I mourn the loss of my BPDm from time to time too.  Just had a dream where she was "normal" and that just broke my heart.  I want to go home and go shopping, movies, tea room, etc but reality has kept me from doing so.  My BPDm has become a monster to me, at least when I was younger she could show some loving sides, whether real or not, and we had fun times.  As Ive grown older and older, it's like she rejected me more and more until I just feel like some horrible stranger that she hates .   For so long I clung to young things from childhood because I associated them with love and acceptance.   Just being mature and grown (at 42) feels like a sin.  Even my cousin recently texted me to say I reminded her of some new pre-teen star on a new Disney show.  It probably frustrated me more than it should have as I have struggled to be taken seriously despite being quite successful.

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« Reply #21 on: April 04, 2016, 09:26:30 AM »

Thank you Wools for starting this thread and for sharing your own story of grief. Clearly this is a shared emotion among nonBPDs, especially the concept of trying to heal our grief by acknowledging our inner child.

Just this morning I listened to a guided mediation about healing out inner child. It was very healing for me to listen to this meditation, so I hope it's okay to share it here: https://youtu.be/-_dTtHriNlk

The people who made this meditation ("The Honest Guys" have made dozens of others on their YouTube channel. I listen to one every day before work.

Cheers, and healing energy to everyone posting on this thread.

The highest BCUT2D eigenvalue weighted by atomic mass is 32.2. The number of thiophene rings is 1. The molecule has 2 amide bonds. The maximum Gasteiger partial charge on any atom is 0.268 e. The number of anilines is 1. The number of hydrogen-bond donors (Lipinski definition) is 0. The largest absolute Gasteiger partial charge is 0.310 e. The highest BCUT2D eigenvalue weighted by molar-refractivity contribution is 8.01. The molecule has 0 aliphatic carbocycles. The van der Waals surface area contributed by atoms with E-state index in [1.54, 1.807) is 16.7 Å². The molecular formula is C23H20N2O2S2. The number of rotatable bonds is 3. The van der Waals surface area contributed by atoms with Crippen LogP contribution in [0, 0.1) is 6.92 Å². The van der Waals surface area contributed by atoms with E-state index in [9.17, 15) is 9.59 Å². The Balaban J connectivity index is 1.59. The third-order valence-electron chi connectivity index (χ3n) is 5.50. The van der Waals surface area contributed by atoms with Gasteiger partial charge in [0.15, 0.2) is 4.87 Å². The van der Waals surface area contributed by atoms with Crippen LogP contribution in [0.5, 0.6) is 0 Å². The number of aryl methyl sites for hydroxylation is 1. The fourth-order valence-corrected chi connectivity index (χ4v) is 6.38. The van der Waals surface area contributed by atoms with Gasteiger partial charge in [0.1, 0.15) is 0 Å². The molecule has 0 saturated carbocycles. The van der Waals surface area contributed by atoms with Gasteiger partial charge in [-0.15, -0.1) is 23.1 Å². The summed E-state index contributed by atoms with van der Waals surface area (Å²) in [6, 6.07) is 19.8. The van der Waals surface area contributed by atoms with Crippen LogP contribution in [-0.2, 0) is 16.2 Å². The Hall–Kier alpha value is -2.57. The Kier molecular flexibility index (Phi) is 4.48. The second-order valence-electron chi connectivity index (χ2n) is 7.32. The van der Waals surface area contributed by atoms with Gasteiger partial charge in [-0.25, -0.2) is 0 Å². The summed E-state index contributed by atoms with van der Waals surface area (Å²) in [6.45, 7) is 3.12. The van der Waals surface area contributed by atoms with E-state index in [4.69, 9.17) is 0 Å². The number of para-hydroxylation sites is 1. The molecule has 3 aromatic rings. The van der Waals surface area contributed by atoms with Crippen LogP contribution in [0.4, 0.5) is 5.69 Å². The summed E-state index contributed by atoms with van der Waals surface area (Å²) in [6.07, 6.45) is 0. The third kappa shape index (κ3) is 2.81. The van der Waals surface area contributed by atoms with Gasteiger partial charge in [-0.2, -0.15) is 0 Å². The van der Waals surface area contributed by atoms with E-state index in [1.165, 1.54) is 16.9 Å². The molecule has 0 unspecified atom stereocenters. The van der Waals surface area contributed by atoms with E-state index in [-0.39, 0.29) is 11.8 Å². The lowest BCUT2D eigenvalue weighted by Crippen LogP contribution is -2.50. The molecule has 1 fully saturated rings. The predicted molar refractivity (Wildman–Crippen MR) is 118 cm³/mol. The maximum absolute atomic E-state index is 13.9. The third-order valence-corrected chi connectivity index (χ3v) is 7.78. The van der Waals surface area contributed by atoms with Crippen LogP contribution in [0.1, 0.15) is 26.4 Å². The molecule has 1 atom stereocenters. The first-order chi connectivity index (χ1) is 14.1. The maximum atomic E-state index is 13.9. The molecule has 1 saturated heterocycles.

~BluePearl

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« Reply #22 on: April 04, 2016, 10:54:33 PM »

I am begging to reach out (or in) to my inner child. There are three(3) ages 6 , 11 and 16/17 that I need to connect with.

I feel like a big brother to this little guy in many ways now. It will be interesting to see if my inner child heals and how this affects me today.

I have been under a stressful period lately and reached out to old friends. I connected with a few and others no luck.

I realize many of us need more in a friendship than the other side. They may see us as a casual acquaintance whereas we see them as a surrogate sibling.

The only person i should be connecting with is the inner child. Friendships are not substitutes for healthy families. they complement your family but should not be seen as substitutes. This is what I have learned recently. This is a result of growing up the way we did.
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« Reply #23 on: April 05, 2016, 08:45:01 AM »

I am going through a stressful period and knew my past would be coming back to haunt me as it always does. I see the patterns. I start remembering old traumas and try to rely on old friends for strength.

The problem is I have only 2-3 people from childhood I can rely on. I should not complain as it's better than most. These people were my family and to them, I was some guy to party with.

I also always revert back to my fantasy world about a certain middle class town where I get taken in as a surrogate family member. There is nothing special about this place or the people. I realize it's where I first saw normal / functioning people. This was my benchmark for how to live. Identifying strangers and seeing how they lived i.e house , car, etc is what i modeled my life on. That is what is causing my emotional attachment.